Teaching Tish From sage to guide

This is my friend, Tish.

She's the Waldo in the back middle.

Tish is a fantastic teacher

She's currently taught at our school, El Rancho Charter School in Anaheim, CA, for the past seventeen years. She's dedicated, passionate, and wants to see her students succeed. Plus, she was a Quartermaster in the Navy, so she could probably beat me up if I said anything mean.

See? Don't mess with her.

But even Tish will admit that she's probably not the greatest when it comes to technology.

"Well, you picked the right person..."

-Tish, on her inclusion in this project.

Teaching has undergone a severe paradigm shift in the past twenty years, since internet usage has become widespread in classrooms throughout the world.

So how do educators adjust? Here are just a few ways to help Tish (and others) in the transition from 20th century "sages" into 21st century "guides"


Tish uses DOL, or Daily Oral Language, to help test grammar skills. And while it can be beneficial to review grammar skills, teaching grammar in isolation may not be the most effective method.

Grammarly, Hemmingway, and NoRedInk

Grammarly (left) and NoRedInk (right)

Instead, programs such as Grammarly and NoRedInk can be used to provide teachers with a much more data drive approach to grammar. Grammarly is able to analyze students' writing and give them feedback not only on grammar mistakes, but clarity as well. The Hemmingway App, named after the acclaimed writer, analyzes students' writing for clarity and phrasing, color coding words and phrases that may be dense or hard to decipher. NoRedInk is more closely related to D.O.L., but is far more adaptive. Lessons are branched and geared toward mastery, and change based on the level of the student. Teachers are able to see results much more quickly and can tailor lessons based on the needs of the individual students.

Essay Writing

The essay is a dreaded, yet wholly necessary part of the English curriculum. But all too often, teachers use it as a summative assessment, with little guidance short of an outline and some discussion. How can technology make the essay process more student driven, collaborative, and above all, easier?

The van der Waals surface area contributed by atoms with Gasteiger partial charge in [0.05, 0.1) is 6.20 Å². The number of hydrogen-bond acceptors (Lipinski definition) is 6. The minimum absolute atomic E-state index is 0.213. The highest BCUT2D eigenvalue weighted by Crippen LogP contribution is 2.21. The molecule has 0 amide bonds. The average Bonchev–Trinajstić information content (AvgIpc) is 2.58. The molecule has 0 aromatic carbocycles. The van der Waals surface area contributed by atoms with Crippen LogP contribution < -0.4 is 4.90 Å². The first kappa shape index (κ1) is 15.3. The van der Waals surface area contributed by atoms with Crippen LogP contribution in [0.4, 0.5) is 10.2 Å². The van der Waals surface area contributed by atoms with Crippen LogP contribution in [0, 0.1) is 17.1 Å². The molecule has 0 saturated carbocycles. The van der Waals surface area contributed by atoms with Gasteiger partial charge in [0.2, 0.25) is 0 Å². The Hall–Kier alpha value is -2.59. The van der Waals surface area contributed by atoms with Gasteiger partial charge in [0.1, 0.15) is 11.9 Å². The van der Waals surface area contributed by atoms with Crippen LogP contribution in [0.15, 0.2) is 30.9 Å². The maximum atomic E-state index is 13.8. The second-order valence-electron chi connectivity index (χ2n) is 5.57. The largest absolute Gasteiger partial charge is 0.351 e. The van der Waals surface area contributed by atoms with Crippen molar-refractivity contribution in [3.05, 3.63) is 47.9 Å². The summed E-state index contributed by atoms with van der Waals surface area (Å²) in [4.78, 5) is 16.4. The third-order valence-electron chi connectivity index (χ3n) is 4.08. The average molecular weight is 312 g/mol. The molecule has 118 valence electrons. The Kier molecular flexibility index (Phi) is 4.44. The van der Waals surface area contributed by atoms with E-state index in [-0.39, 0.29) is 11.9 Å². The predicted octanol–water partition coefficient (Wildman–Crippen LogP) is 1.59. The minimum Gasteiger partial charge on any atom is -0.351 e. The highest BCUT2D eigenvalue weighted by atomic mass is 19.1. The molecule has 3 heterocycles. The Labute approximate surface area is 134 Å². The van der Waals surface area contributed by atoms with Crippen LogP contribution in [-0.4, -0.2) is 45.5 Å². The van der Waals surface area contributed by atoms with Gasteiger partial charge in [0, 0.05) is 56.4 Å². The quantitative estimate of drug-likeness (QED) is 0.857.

Padlets are collaborative discussion spaces where questions can be asked about the material and answered by classmates or the teacher to assist in writing the essay. This not only assists students in writing their essay, but makes the entire process more collaborative as well.

Poll Everywhere

Poll Everywhere, a polling service that can be used to make presentations more engaging, can also be used during the brainstorming phase. Here students are using adjective to describe characters in The Diary of Anne Frank, which will lead to an essay topic.

Pear Deck

Pear Deck allows a discussion space for presentations and an intuitive responder system. Here students are examining evidence in the writing of their essays comparing real-life gangs and gangs in the novel The Outsiders


Often, the voice that students are using to write an essay in their heads vastly differs from what ends up on the typed page. With Screencastify, students could practice reading their essays and making revisions before submitting, and attach the video to a post as one element of their assignment. It would also benefit English Language Learners, by helping them to practice their speaking skills (a component of several EL competency tests)